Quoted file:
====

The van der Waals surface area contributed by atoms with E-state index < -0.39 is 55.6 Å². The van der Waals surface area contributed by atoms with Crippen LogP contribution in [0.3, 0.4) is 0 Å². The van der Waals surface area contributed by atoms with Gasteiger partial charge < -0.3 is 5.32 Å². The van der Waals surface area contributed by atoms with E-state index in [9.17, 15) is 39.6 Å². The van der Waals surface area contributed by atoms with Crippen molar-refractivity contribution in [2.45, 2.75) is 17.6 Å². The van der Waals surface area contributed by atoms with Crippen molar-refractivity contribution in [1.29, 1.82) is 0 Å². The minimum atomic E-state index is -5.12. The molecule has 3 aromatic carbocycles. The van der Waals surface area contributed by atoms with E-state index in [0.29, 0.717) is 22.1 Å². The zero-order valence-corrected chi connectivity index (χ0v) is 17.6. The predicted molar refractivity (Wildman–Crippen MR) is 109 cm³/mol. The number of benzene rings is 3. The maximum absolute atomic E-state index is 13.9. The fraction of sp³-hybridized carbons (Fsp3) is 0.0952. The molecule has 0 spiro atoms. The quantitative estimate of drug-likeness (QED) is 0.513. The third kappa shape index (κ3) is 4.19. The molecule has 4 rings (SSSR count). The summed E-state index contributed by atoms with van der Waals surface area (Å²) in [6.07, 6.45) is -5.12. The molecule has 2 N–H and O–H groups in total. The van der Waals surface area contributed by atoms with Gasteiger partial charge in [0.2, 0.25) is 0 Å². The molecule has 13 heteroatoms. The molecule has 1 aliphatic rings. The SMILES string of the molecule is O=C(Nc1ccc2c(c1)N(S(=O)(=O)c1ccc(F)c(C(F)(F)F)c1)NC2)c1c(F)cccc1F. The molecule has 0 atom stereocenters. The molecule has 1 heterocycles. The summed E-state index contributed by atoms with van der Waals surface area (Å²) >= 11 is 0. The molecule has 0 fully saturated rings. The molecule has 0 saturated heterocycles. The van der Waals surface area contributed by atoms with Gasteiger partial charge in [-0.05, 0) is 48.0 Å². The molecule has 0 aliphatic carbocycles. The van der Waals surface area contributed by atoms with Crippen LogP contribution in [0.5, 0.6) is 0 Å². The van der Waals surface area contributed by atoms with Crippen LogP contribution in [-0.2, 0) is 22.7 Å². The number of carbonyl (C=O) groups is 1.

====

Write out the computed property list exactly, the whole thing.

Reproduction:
The van der Waals surface area contributed by atoms with E-state index < -0.39 is 55.6 Å². The van der Waals surface area contributed by atoms with Crippen LogP contribution in [0.3, 0.4) is 0 Å². The van der Waals surface area contributed by atoms with Gasteiger partial charge < -0.3 is 5.32 Å². The van der Waals surface area contributed by atoms with E-state index in [9.17, 15) is 39.6 Å². The van der Waals surface area contributed by atoms with Crippen molar-refractivity contribution in [2.45, 2.75) is 17.6 Å². The van der Waals surface area contributed by atoms with Crippen molar-refractivity contribution in [1.29, 1.82) is 0 Å². The minimum atomic E-state index is -5.12. The molecule has 3 aromatic carbocycles. The van der Waals surface area contributed by atoms with E-state index in [0.29, 0.717) is 22.1 Å². The zero-order valence-corrected chi connectivity index (χ0v) is 17.6. The predicted molar refractivity (Wildman–Crippen MR) is 109 cm³/mol. The number of benzene rings is 3. The maximum absolute atomic E-state index is 13.9. The fraction of sp³-hybridized carbons (Fsp3) is 0.0952. The molecule has 0 spiro atoms. The quantitative estimate of drug-likeness (QED) is 0.513. The third kappa shape index (κ3) is 4.19. The molecule has 4 rings (SSSR count). The summed E-state index contributed by atoms with van der Waals surface area (Å²) in [6.07, 6.45) is -5.12. The molecule has 2 N–H and O–H groups in total. The van der Waals surface area contributed by atoms with Gasteiger partial charge in [0.2, 0.25) is 0 Å². The molecule has 13 heteroatoms. The molecule has 1 aliphatic rings. The SMILES string of the molecule is O=C(Nc1ccc2c(c1)N(S(=O)(=O)c1ccc(F)c(C(F)(F)F)c1)NC2)c1c(F)cccc1F. The molecule has 0 atom stereocenters. The molecule has 1 heterocycles. The summed E-state index contributed by atoms with van der Waals surface area (Å²) >= 11 is 0. The molecule has 0 fully saturated rings. The molecule has 0 saturated heterocycles. The van der Waals surface area contributed by atoms with Gasteiger partial charge in [-0.05, 0) is 48.0 Å². The molecule has 0 aliphatic carbocycles. The van der Waals surface area contributed by atoms with Crippen LogP contribution in [0.5, 0.6) is 0 Å². The van der Waals surface area contributed by atoms with Crippen LogP contribution in [-0.2, 0) is 22.7 Å². The number of carbonyl (C=O) groups is 1.